The reason caulk is not usually used in a plaster ceiling repair is that you cannot get the surface of the caulk to be completely smooth. You can sand plaster down, but you can’t sand caulk. The surface will look like it has been repaired. In my case the paint job has a mottled surface that will hide the imperfections in the surface layer, so it should not be noticeable.
The caulk will shrink, which is actually good. This will allow you to apply a layer of drywall mud, or spackling compound, which can be sanded. The benefit of having the caulk under the top layer of spackling is that the caulk will tend to stretch as the crack widens. This spreads the separation over a wider area so that the spackling layer will create a bunch of very small microfractures rather than one big crack. This will delay the day when the crack eventually becomes visible.
However, if you want to try to avoid the reappearance of the crack you can rely on the caulk to form the top surface. This will probably require several layers. The downside is that the top surface won’t be quite as smooth.
In my case, since the mix of colors in my paint job hides surface defects I went ahead and used both techniques, to see which method survives the test of time. Part of my plaster ceiling repair has a top coat of vinyl spackling compound and part has a top layer of latex caulk.
I had originally painted this bathroom 13 years prior. I was dismayed but not surprised to discover that I no longer had a can of the base coat. My paint job was made up of multiple layers of various acrylic paints on top of a latex base coat, so I just pulled out my acrylic craft paints and mixed up a combination of blue and black until I was able to match the base coat.
I applied the paint with a sponge. A brush would have worked, but I want to avoid the bristle lines and create a lightly textured surface that would approximate the texture of the plaster. Several coats of various colors Iater I had a ceiling that looked as good as the original.
Not everybody will have the crazy type of paint pattern that I have. It hides imperfections well. The truth is, when your walls or ceilings start to crack it can be very difficult to get back to a wall that looks as good as the original. Often times not only is the wall cracked, but part of the wall will get pushed in or out, so that the two side of the crack are not even on the same plane anymore. When the cracks get bad enough some kind of sponge or rag treatment of the walls might be your best bet for hiding the repairs.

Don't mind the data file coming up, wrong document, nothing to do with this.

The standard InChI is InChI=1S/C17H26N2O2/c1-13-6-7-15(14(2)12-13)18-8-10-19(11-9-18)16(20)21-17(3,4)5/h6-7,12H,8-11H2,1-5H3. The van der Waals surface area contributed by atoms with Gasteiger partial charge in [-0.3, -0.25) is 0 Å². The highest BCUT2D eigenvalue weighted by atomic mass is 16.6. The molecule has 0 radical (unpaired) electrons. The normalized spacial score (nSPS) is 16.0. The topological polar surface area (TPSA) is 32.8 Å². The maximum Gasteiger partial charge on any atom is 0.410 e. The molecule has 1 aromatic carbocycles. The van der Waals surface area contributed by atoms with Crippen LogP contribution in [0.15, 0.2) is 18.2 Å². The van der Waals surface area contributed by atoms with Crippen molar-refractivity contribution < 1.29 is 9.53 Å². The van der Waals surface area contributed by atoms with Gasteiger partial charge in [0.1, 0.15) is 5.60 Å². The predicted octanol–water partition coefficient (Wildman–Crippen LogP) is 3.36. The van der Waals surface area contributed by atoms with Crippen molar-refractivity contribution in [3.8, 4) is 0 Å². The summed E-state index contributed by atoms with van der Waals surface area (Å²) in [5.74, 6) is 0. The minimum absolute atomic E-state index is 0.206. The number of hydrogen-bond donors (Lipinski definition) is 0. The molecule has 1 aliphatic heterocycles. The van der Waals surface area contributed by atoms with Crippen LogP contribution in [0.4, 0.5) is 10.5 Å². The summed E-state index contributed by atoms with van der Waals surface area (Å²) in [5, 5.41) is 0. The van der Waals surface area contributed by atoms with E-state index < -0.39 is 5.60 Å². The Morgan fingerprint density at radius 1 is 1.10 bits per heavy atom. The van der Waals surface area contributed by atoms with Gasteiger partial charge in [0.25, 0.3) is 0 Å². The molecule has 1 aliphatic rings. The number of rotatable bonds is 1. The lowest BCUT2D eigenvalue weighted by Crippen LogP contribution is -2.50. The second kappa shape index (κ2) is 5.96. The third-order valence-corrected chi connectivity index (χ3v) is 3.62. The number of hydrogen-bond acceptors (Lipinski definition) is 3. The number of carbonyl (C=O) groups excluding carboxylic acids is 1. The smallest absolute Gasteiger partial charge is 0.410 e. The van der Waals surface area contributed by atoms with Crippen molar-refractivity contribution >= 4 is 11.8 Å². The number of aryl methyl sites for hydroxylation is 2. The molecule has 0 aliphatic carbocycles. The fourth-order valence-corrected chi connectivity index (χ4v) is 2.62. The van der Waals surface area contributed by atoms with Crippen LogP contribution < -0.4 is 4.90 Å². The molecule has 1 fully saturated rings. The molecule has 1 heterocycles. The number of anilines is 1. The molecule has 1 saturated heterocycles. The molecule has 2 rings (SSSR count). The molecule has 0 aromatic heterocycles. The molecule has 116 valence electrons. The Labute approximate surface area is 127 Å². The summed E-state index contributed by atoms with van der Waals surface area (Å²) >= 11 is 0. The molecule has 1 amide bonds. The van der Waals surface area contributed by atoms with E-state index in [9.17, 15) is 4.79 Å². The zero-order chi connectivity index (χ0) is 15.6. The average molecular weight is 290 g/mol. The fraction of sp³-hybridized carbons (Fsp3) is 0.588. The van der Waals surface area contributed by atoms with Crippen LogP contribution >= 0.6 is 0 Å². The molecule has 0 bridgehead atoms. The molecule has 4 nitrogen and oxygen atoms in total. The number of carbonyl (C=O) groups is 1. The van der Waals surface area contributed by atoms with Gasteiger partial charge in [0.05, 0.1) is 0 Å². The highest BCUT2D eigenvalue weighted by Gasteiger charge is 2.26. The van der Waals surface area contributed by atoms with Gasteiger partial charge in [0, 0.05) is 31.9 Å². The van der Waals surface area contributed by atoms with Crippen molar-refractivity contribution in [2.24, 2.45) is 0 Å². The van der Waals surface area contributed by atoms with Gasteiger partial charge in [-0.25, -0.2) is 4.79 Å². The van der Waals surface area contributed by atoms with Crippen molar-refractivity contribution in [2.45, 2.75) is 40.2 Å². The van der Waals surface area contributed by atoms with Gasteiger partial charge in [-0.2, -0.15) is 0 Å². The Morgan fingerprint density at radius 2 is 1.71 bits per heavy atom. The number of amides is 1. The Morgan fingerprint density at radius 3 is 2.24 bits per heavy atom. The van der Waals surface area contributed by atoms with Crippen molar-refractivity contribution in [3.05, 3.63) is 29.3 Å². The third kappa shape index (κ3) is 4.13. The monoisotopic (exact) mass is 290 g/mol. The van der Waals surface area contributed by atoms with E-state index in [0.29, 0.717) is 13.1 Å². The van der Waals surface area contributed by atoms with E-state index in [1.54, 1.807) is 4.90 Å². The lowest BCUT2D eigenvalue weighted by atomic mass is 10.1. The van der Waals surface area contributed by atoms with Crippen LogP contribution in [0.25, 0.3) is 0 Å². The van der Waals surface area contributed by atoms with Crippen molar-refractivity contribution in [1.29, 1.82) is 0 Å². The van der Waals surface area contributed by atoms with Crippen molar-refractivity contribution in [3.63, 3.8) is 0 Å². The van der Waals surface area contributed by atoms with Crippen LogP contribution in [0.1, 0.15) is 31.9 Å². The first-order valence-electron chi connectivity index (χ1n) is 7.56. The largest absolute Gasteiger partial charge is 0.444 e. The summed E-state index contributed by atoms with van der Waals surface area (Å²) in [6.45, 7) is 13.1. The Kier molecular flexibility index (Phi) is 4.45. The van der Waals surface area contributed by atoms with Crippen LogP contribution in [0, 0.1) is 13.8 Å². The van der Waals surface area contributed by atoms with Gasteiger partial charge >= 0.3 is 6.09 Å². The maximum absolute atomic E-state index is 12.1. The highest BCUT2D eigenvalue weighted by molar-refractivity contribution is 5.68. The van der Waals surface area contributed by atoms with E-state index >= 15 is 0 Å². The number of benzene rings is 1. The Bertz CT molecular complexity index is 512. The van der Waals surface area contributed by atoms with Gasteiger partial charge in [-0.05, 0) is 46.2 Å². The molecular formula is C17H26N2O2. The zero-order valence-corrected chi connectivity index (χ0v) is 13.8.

I don’t recommend the Van Gogh treatment. It is a little overwhelming, especially for a room as small as this bathroom. Still, having some fun with a sponge or a paintbrush is a lot more enjoyable than replacing plaster with drywall.
Here is my ceiling after the repair, and below that you can see a better view of my Starry Night bathroom. I have circled the areas that I repaired in red.
If you get a chance to try my plaster ceiling repair technique, be sure to write back and let me know how it worked out for you. I love to have comments.
Did this repair work for you? Do you have a better idea you would like to share?
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Finally, a plaster repair technique for someone who does not want to drill anchor after anchor. Looks like it will work well even over time as the joint …
(My question is refering to your crack repair). Are you talking about the vinyl caulk that is used to patch small nail holes in plaster that hardens and …